The next DCA graduate in our Where are they now? series is Gemma Fenol Banus, who has been very busy indeed! Below is an interview with Gemma and a gallery of her recent work:
Where has your career taken you since leaving the DCA program? Since leaving the program, my work has transformed into a new direction. My intention when I decided to enroll in the DCA program was to be able to complement my interior architecture bachelor’s degree. I felt that both together were great tools for me to achieve my interest in Installation art. After finishing the program, my work changed considerably. I was able to transform spaces into immersive experiences while also introducing 3D graphic elements. All together this brought me a platform to start building sculptures of considerable scale, the largest being up to 60ft. Additionally, I started to work with digital images and 2D images that would evolve into 3D projects. This has allowed me to create my personal language that is accompanied by unique colors, patterns and light. These works are a visual representation of my artistic flavor profile.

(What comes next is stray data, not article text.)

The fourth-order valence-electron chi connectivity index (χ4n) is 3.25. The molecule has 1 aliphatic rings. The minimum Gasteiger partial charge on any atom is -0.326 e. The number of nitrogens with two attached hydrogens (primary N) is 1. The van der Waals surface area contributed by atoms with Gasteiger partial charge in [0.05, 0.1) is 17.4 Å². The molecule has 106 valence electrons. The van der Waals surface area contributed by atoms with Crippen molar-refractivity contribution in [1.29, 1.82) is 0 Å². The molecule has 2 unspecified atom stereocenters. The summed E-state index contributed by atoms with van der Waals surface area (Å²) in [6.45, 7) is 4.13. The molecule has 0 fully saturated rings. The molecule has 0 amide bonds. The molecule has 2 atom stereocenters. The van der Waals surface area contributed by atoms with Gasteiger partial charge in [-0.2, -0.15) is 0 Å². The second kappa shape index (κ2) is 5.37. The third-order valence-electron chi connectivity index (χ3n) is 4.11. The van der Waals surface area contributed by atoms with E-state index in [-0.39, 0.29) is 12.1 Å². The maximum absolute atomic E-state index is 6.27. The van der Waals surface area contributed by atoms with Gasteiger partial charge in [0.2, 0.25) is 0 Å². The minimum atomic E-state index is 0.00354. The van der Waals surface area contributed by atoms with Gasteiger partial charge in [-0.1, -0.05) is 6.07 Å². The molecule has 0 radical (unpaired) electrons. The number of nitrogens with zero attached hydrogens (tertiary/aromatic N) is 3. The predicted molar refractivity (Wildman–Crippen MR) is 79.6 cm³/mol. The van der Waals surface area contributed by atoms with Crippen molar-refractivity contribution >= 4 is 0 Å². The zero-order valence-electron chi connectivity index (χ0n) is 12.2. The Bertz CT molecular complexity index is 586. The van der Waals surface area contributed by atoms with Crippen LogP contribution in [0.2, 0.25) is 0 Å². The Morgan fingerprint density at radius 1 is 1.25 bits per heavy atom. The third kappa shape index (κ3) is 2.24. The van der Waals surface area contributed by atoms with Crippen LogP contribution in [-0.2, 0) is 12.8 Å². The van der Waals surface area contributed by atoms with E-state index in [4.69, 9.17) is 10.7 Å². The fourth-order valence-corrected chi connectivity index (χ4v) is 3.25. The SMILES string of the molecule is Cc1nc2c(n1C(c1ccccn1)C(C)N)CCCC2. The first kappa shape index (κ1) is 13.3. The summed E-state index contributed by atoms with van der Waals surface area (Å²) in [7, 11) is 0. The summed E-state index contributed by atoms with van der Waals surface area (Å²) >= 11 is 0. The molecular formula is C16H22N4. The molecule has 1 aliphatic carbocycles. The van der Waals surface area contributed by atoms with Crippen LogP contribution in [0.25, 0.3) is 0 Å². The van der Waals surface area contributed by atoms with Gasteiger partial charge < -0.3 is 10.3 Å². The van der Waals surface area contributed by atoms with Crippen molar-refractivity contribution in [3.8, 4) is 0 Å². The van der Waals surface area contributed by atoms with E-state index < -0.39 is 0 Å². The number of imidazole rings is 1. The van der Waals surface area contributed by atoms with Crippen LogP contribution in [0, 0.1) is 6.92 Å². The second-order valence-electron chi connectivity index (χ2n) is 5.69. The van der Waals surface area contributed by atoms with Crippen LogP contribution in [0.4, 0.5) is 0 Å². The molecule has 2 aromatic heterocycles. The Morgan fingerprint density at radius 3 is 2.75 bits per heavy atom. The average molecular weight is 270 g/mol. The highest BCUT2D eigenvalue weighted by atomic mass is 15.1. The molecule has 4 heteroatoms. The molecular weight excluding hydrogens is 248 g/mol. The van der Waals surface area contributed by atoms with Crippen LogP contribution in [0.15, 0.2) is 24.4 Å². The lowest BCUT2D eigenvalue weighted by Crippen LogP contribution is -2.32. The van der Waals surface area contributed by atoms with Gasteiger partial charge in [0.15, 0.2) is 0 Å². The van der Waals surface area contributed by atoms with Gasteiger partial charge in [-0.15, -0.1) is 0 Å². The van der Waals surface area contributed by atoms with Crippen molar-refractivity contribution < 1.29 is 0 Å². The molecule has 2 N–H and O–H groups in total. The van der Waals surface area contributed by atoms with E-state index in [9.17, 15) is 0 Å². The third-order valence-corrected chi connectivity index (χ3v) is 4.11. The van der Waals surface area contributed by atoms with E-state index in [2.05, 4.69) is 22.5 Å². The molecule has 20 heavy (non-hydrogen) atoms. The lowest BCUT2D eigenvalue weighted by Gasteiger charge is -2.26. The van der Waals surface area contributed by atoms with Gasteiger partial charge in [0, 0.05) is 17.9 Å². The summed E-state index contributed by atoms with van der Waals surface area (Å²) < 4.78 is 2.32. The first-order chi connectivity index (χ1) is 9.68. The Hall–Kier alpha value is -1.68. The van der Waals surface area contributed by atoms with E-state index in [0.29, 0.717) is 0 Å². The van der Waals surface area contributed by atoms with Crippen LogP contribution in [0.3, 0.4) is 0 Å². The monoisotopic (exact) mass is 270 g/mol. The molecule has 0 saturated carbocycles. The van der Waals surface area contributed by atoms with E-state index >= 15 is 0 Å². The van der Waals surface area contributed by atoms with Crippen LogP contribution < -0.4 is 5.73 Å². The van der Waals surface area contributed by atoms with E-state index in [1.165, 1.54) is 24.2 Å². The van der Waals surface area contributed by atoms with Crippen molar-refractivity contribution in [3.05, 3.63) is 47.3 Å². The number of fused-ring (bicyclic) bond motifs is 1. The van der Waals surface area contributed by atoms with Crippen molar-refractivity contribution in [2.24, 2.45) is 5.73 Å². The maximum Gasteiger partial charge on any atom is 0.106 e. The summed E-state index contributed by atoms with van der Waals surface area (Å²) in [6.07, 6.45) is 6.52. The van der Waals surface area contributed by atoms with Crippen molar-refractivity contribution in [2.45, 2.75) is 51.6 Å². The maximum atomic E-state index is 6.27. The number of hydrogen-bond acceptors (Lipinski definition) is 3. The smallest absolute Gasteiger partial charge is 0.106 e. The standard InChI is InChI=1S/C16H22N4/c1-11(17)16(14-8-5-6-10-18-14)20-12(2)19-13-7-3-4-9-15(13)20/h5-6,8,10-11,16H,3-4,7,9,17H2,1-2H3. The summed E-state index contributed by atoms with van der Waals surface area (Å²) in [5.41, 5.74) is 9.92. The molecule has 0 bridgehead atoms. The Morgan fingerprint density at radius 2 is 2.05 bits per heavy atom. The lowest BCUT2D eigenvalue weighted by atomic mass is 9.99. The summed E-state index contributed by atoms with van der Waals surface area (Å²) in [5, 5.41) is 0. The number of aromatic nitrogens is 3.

What’s one thing you’ve learned the hard way since leaving the DCA program? At a young age, I was always very independent. I wanted to build everything myself and you could say, I had more power tools than most of my guy friends. Being a woman in this industry is never easy and there is always a stigma that we can’t do the same job physically that a man can. So learning to let go a little and allow some mentorship and having people around to learn from has been something I have learned to accept more openly. I always wanted to do it on my own and perhaps I should have been more open to mentorship, so someone could have helped me to network and make my path a bit easier. I learned real quick that it is very difficult nowadays to get your work out into the public eye of the world where it needs to be seen without knowing the right people. People may have brilliant ideas and designs but if you don’t know how to get them out there, then you won’t have the platform to express yourself.
What’s one thing that’s been easier than you expected? The ability to make things happen, not to just talk about it. I was fortunate enough to be able to learn how to build and to have friends that were carpenters. Also coming from architecture, I knew a lot about construction. This really aided me in figuring out ways to do what I wanted without the logistical stresses that come with making a design a functional reality. It was refreshing to be able to create things on my own and be self sustaining with the little resources that I had. The hustle and hunger really helped drive me forward.